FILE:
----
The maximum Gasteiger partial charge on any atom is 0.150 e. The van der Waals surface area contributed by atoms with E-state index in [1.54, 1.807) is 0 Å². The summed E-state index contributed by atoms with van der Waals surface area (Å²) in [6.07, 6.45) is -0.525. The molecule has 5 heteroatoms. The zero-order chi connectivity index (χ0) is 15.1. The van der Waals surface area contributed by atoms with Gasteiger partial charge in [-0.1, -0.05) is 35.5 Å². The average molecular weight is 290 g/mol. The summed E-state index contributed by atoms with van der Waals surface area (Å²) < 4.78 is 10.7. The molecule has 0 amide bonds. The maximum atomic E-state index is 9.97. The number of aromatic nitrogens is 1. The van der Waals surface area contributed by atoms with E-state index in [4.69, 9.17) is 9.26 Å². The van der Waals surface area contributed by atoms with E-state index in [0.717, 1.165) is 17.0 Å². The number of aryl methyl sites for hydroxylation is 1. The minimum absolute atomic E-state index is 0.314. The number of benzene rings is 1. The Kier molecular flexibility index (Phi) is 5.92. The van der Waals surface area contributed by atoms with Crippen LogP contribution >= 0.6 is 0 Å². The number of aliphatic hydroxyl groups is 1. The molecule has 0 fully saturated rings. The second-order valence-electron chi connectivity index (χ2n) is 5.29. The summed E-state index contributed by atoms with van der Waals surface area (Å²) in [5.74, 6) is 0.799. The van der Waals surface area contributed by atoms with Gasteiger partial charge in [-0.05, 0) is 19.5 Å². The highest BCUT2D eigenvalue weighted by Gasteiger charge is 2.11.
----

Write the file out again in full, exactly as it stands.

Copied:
The maximum Gasteiger partial charge on any atom is 0.150 e. The van der Waals surface area contributed by atoms with E-state index in [1.54, 1.807) is 0 Å². The summed E-state index contributed by atoms with van der Waals surface area (Å²) in [6.07, 6.45) is -0.525. The molecule has 5 heteroatoms. The zero-order chi connectivity index (χ0) is 15.1. The van der Waals surface area contributed by atoms with Gasteiger partial charge in [-0.1, -0.05) is 35.5 Å². The average molecular weight is 290 g/mol. The summed E-state index contributed by atoms with van der Waals surface area (Å²) < 4.78 is 10.7. The molecule has 0 amide bonds. The maximum atomic E-state index is 9.97. The number of aromatic nitrogens is 1. The van der Waals surface area contributed by atoms with E-state index in [4.69, 9.17) is 9.26 Å². The van der Waals surface area contributed by atoms with E-state index in [0.717, 1.165) is 17.0 Å². The number of aryl methyl sites for hydroxylation is 1. The minimum absolute atomic E-state index is 0.314. The number of benzene rings is 1. The Kier molecular flexibility index (Phi) is 5.92. The van der Waals surface area contributed by atoms with Crippen LogP contribution >= 0.6 is 0 Å². The number of aliphatic hydroxyl groups is 1. The molecule has 0 fully saturated rings. The second-order valence-electron chi connectivity index (χ2n) is 5.29. The summed E-state index contributed by atoms with van der Waals surface area (Å²) in [5.74, 6) is 0.799. The van der Waals surface area contributed by atoms with Gasteiger partial charge in [-0.05, 0) is 19.5 Å². The highest BCUT2D eigenvalue weighted by Gasteiger charge is 2.11.